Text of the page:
In the Philippines, Filipinos of Japanese descent, with support from the Philippine Nikkei Jin Kai Inc., Philippine Nikkei Jin Kai International School, Mindanao Kokusai Daigaku, and various other Japanese Filipino-based organizations, hold an Obon festival every year along with other Japanese-based Filipino festivals, to celebrate the ancestors of Filipinos of Japanese descent, and to celebrate the friendship between Japan and the Philippines.[16][17]



In Argentina, the Obon Festival is celebrated by Japanese communities during the summer of the southern hemisphere. The biggest festival is held in Colonia Urquiza, in La Plata. It takes place on the sports ground of the La Plata Japanese School. The festival also includes taiko shows and typical dances.[18]



Obon Festival is celebrated every year in many Japanese communities all over Brazil, as Brazil is home to the largest Japanese population outside Japan. São Paulo is the main city of the Japanese community in Brazil, and also features the major festival in Brazil, with street odori dancing and matsuri dance. It also features taiko and shamisen contests. The festival also features a variety of Japanese food and drink, art and dance. Obon is also celebrated in communities of Japanese immigrants and their descendants and friends throughout South America: Obon festivals can be found in the states of Santa Catarina, São Paulo, Goiás, Amazonas, Pará (Tomé-Açu), Mato Grosso, Mato Grosso do Sul, Pernambuco, Bahia, Paraná, Rio Grande do Sul and Brasília.[19]



In Malaysia, Obon Festival is also celebrated every year in Esplanade, Penang, Shah Alam Stadium in Shah Alam, Selangor, and also Universiti Malaysia Sabah at Kota Kinabalu, Sabah. This celebration, which is a major attraction for the state of Selangor, is the brainchild of the Japanese Expatriate & Immigrant's Society in Malaysia. In comparison to the celebrations in Japan, the festival is celebrated on a much smaller scale in Penang, Selangor and Sabah, and is less associated with Buddhism and more with Japanese culture. Held mainly to expose locals to a part of Japanese culture, the festival provides the experience of a variety of Japanese food and drinks, art and dance, with the vast number of Japanese companies in Malaysia taking part to promote their products.

United States and Canada


Obon festivals are also celebrated in North America, particularly by Japanese-Americans or Japanese-Canadians affiliated with Buddhist temples and organizations. Buddhist Churches of America (BCA) temples in the U.S. typically celebrate Obon Festival with both religious Obon observances and traditional Bon Odori dancing around a yagura. Many temples also concurrently hold a cultural and food bazaar providing a variety of cuisine and art, also to display features of Japanese culture and Japanese-American history.[20] Performances of taiko by both amateur and professional groups have recently become a popular feature of Bon Odori festivals.[21][22] Obon festivals are usually scheduled anytime between July and September.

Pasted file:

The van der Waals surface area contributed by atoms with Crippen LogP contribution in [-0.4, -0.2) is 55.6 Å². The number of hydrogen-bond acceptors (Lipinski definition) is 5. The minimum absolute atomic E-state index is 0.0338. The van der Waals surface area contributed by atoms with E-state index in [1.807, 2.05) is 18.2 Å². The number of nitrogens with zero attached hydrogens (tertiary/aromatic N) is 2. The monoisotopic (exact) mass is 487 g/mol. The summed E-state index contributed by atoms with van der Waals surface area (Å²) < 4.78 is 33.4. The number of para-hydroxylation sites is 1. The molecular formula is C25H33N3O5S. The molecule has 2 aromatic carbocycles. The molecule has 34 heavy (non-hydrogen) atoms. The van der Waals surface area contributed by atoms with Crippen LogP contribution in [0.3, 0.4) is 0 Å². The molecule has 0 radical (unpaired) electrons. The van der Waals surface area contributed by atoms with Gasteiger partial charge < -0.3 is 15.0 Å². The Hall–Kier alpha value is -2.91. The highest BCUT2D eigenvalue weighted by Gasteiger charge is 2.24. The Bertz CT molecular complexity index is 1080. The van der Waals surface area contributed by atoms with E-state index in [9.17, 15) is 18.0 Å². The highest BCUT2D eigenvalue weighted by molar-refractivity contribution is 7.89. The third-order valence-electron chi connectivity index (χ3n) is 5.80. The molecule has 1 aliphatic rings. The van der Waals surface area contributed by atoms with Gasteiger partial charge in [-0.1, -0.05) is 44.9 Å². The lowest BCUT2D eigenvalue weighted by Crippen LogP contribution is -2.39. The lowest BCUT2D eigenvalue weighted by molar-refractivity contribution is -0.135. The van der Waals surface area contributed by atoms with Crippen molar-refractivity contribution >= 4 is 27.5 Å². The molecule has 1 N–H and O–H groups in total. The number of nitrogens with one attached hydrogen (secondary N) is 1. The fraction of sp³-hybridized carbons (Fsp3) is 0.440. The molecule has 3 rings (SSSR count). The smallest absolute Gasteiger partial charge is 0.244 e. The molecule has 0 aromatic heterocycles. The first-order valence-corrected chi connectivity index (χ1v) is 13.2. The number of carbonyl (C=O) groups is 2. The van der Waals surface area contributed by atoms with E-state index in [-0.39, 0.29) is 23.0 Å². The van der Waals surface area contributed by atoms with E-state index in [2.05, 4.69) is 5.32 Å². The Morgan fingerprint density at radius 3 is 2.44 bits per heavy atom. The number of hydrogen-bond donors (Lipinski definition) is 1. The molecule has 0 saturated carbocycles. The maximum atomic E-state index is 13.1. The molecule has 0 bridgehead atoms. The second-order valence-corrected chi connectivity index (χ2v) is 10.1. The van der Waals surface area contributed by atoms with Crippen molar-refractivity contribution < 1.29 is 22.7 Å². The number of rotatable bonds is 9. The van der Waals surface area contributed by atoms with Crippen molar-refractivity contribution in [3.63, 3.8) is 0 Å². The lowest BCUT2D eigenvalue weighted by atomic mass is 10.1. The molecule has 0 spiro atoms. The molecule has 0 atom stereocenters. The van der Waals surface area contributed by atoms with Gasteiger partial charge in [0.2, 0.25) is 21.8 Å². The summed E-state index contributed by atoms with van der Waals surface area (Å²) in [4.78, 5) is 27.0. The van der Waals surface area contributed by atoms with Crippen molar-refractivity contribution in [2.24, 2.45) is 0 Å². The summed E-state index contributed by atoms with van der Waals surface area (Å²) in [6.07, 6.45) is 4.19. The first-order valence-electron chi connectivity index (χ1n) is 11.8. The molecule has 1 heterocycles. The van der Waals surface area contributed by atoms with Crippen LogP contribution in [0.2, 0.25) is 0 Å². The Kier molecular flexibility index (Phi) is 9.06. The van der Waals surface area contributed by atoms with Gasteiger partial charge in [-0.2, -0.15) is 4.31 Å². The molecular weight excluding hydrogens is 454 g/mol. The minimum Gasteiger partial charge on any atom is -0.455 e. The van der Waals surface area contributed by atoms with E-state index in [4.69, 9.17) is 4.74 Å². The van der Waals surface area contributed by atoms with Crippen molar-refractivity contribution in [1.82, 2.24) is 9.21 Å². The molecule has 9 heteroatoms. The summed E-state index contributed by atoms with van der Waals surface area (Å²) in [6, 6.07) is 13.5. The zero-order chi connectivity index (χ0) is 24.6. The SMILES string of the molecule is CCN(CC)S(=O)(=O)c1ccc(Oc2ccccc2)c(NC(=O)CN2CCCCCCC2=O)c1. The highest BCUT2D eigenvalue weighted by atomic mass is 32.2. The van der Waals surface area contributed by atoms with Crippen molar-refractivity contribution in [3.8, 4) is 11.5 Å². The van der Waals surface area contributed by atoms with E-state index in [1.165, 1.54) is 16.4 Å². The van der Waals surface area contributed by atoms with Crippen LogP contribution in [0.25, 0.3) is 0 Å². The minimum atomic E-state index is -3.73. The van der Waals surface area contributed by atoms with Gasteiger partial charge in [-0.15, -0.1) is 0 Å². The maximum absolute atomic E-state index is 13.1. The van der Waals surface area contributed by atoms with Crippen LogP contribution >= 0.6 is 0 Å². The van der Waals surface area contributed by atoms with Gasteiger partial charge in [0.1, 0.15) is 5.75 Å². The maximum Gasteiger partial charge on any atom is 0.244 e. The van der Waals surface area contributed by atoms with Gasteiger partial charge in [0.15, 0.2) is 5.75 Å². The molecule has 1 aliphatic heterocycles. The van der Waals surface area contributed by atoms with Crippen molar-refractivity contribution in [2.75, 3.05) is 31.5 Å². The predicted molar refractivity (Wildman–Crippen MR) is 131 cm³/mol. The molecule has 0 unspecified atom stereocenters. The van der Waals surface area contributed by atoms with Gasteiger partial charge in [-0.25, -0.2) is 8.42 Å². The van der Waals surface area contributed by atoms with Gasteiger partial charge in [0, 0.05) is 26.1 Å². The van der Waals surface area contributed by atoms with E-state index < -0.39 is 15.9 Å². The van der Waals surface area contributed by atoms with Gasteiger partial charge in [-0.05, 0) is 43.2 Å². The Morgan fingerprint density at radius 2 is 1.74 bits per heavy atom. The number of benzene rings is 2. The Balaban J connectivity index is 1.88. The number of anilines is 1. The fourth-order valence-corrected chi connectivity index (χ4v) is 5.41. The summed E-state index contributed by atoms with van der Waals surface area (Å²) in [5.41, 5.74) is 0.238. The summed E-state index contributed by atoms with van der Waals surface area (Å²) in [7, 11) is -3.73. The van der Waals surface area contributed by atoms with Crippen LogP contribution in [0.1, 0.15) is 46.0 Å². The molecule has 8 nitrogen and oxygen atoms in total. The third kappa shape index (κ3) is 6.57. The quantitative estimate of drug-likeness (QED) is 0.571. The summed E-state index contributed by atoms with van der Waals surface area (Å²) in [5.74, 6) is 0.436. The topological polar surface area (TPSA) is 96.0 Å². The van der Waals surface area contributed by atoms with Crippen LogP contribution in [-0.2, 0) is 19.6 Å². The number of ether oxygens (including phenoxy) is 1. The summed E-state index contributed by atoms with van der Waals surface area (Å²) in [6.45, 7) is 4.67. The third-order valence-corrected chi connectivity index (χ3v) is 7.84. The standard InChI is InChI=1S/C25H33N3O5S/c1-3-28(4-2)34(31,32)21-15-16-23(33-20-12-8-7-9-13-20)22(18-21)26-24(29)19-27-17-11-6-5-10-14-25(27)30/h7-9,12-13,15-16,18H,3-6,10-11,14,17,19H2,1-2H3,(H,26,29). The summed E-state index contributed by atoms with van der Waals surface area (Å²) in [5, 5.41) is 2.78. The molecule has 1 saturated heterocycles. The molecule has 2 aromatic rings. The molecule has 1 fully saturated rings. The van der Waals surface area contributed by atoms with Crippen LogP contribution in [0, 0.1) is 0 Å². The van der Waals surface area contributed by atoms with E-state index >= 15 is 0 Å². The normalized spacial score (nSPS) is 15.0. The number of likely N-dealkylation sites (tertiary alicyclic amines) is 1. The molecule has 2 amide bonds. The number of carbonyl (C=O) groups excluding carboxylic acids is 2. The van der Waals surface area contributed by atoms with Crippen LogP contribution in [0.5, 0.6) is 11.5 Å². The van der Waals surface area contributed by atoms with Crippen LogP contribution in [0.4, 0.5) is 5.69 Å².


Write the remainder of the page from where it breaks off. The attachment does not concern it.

Bon Odori melodies are also similar to those in Japan; for example, the dance Tankō Bushi from Kyushu is also performed in the U.S. In California, due to the diffusion of Japanese immigration, Bon Odori dances also differ from Northern to Southern California, and some are influenced by American culture, such as "Baseball Ondo".

Bon Dance in Ke'ei, Hawaii, under the monkey pod tree of the Buddhist mission.

The "Obon season" is an important part of the present-day culture and life of Hawaii. It was brought there by the plantation workers from Japan, and now the Bon dance events are held among the five major islands (Kauai, Oahu, Molokai, Maui and Hawaii) on weekend evenings from June to August. They are held usually at Buddhist missions, but sometimes at Shintoist missions or at shopping centres.[23][24] At some Buddhist missions, the dance is preceded by a simple ritual where the families of the deceased in the past year burn incense for remembrance, but otherwise the event is non-religious. The songs played differ among the regions - one or two hour Bon dance in the Western part of the Big Island (in and around Kailua Kona), for example, typically starts with Tankō Bushi, continues with songs such as Kawachi Otoko Bushi (using wooden clappers), Yukata Odori (using tenugui given at the donation desk), Asatoya Yunta and Ashibina from Okinawa Prefecture (reflecting the fact that many Okinawan descendants live in Hawaii), Pokémon Ondo for children, zumba songs for the young, Beautiful Sunday, etc., and ends with Fukushima Ondo, celebrating abundant harvest.[25] The participants, Japanese descendants and the people of all races, dance in a big circle around the yagura, the central tower set up for the dance, from which recorded songs are broadcast and, most of the time, the taiko group accompany the songs playing drums. In larger cities, Bon dance lessons are given by volunteers before the actual events.[26]